West and East Village, Chelsea, Soho, Noho, Little Italy, Chinatown and Lower East Side, Since 1933
Volume 77, Number 2 | June 13 - 19, 2007

Villager photo by Jefferson Siegel

Isle of Klezbos performed outside the Village Temple on E. 12th St. after Shabbat services last Friday night.

Lesbian klezmer band is making sweet music together

By Lori Haught 

The music draws people to the female sextet that is Isle of Klezbos, the charisma keeps them riveted, and the energy makes them want to dance.

Close to 50 people celebrated with members and guests of the Isle of Klezbos at The Village Temple’s G.L.B.T. Pride Shabbat on Friday.

Blocking off 12th St. between University Pl. and Broadway, members of the temple used the open space as a dance floor with the occasional passerby joining in, as Isle of Klezbos filled the block with their klezmer music.

Klezmer is based in the musical tradition of Hasidic and Ashkenazic Judaism. The Isle, however, incorporates multiple genres into the traditionally Yiddish music, said Eve Sicular, the group’s bandleader and drummer.

“We take the standards and create a different feel,” Sicular said.

Which was also the notion when starting the band in 1998.

While the fact that most of the women were lesbians, made coming up with a lighthearted and fun name easy, Sicular said the idea for an all-female band stemmed from wanting an outlet for women who played powerful instruments untraditional to their sex.

Sicular said it was hard for her growing up and playing the drums as a girl, and the gradual shift in the culture has helped ease that. With groups like the Isle of Klezbos, young girls can realize their potential to play any instrument as well as any type of music.

Sicular credits that motivation, as well as a stunning amount of talent, for keeping the group up and running for nine years.

“If we didn’t have the music to back it up, it really wouldn’t have continued as strongly,” she said. “It’s a very stable group; we know each other.”

While in the band, the members still pursue solo projects, as well. Pam Fleming, who plays the trumpet and flugelhorn for Isle, has toured with artists like Natalie Merchant and appeared with Bonnie Raitt and Rufus Wainwright, as well as having her own jazz ensemble called Fearless Dreamer. She is currently touring Malaysia.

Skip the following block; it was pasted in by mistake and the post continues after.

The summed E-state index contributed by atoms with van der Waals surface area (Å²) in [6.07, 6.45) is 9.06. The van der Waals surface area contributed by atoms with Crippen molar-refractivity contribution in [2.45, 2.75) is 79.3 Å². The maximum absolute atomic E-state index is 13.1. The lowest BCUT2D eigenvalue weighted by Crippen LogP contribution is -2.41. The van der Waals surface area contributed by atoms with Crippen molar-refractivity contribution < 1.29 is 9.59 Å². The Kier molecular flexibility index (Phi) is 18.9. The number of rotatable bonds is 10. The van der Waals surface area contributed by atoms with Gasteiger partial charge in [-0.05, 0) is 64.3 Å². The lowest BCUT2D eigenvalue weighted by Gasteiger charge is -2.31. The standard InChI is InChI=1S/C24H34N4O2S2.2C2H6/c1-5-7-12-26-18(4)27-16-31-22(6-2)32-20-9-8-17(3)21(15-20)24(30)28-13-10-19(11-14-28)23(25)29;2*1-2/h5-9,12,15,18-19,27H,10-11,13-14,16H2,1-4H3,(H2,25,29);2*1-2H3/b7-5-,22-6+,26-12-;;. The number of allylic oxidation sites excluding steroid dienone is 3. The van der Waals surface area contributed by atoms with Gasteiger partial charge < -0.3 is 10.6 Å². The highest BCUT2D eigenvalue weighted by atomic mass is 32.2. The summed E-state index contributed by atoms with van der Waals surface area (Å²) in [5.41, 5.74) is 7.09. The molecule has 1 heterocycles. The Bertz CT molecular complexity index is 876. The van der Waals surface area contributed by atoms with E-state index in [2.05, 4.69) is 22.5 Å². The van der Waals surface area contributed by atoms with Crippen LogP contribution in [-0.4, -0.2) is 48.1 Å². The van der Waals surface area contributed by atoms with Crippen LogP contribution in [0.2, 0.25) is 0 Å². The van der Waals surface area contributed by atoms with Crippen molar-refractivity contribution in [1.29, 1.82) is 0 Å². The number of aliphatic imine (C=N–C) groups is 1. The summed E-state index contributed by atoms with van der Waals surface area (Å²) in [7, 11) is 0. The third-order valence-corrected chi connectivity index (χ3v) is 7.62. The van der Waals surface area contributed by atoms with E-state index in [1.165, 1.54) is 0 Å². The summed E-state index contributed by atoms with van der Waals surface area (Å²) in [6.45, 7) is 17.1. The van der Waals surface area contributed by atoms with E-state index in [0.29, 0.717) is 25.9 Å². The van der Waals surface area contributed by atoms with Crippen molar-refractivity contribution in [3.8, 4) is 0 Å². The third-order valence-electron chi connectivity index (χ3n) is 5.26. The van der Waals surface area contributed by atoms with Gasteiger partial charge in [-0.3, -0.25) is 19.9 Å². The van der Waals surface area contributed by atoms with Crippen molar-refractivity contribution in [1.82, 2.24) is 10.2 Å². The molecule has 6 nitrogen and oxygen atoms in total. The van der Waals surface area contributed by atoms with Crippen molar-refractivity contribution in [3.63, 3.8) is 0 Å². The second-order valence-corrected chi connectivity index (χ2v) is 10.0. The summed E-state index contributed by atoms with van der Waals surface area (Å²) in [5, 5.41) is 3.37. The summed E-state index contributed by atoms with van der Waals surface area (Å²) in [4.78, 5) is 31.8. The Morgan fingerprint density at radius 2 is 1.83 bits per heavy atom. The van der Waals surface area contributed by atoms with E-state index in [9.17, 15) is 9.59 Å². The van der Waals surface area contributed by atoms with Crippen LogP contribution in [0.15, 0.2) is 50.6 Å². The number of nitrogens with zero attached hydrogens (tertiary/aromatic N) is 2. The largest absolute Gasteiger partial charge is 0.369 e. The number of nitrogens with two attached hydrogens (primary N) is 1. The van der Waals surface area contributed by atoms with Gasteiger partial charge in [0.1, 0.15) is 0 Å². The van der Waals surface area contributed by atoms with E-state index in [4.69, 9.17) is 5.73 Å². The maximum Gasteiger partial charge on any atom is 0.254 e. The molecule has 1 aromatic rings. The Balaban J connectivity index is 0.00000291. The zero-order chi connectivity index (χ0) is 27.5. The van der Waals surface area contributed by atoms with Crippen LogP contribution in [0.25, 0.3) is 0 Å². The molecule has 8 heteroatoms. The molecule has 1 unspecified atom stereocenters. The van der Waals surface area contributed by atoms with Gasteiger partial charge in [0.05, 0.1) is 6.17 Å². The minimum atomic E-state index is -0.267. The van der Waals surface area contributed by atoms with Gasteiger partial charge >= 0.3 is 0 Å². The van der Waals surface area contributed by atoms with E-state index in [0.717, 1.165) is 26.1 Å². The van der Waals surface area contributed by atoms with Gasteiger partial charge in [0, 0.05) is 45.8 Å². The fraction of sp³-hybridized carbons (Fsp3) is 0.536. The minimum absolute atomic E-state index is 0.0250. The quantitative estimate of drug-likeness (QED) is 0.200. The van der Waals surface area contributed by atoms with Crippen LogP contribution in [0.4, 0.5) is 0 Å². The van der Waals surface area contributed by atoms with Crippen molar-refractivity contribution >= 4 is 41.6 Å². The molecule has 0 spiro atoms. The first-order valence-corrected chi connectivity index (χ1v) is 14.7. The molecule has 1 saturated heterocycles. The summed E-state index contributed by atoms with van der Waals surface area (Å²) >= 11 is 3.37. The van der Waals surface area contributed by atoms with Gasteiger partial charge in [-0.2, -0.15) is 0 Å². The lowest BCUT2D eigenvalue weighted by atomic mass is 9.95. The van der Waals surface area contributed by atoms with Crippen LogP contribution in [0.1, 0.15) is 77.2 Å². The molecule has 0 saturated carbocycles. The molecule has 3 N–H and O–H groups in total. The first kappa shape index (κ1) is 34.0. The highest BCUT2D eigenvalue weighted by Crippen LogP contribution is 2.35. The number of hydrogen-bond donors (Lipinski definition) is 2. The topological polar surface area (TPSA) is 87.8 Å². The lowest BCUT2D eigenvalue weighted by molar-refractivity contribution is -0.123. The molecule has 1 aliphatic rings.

Music isn’t the band members’ only side project. Vocalist Deborah Karpel has a funny streak. She was a founding member of the improvisational comedy troupe Shock of the Funny, and has appeared on Comedy Central’s “Strangers With Candy.”

Other members include Terri Conti on the accordion, Debra Kreisberg on the clarinet and alto-saxophone and Anna Milat-Meyer on the bass.

Kreisberg, Fleming and Sicular also compose some of the music performed by Isle of Klezbos.

Rabbi Chava E. Koster, of The Village Temple, said the celebration Friday went very well and that everyone was happy. While the temple has had the G.L.B.T. Pride Shabbat for two years now, Koster said she doesn’t have a large number of gay, lesbian, bisexual or transgender congregants.

“It’s pretty amazing that in the Village there aren’t more,” she said. It doesn’t stop the synagogue from taking a stand on the issue, however. “I wish there were more people talking. I think [the issue of gay rights] is comparable to the black civil rights movement,” Koster said. “I think it’s worth taking a risk.”

Sicular said that the Isle of Klezbos has grown into more than a novelty act as the culture has changed since its conception. She said they now get hired for heterosexual weddings and bar and bat mitzvahs.

“Where they hire us, we will come!” she joked.

They are also looking into cross-cultural collaborations over the holiday season and generally play the celebrations at Beth Simchat Torah at Holy Apostles Church on Ninth Ave. at 28th St.

“We feel very grateful to live in New York City, where people appreciate the music,” Sicular said.

The group will leave New York on June 25, however, to perform in Vienna, Austria, at the KlezMORE Festival. Their next scheduled performance close to the city will be at the Mason Gross School of the Arts on July 18 at 8 p.m., in New Brunswick, N.J. The show is free and open to the public.

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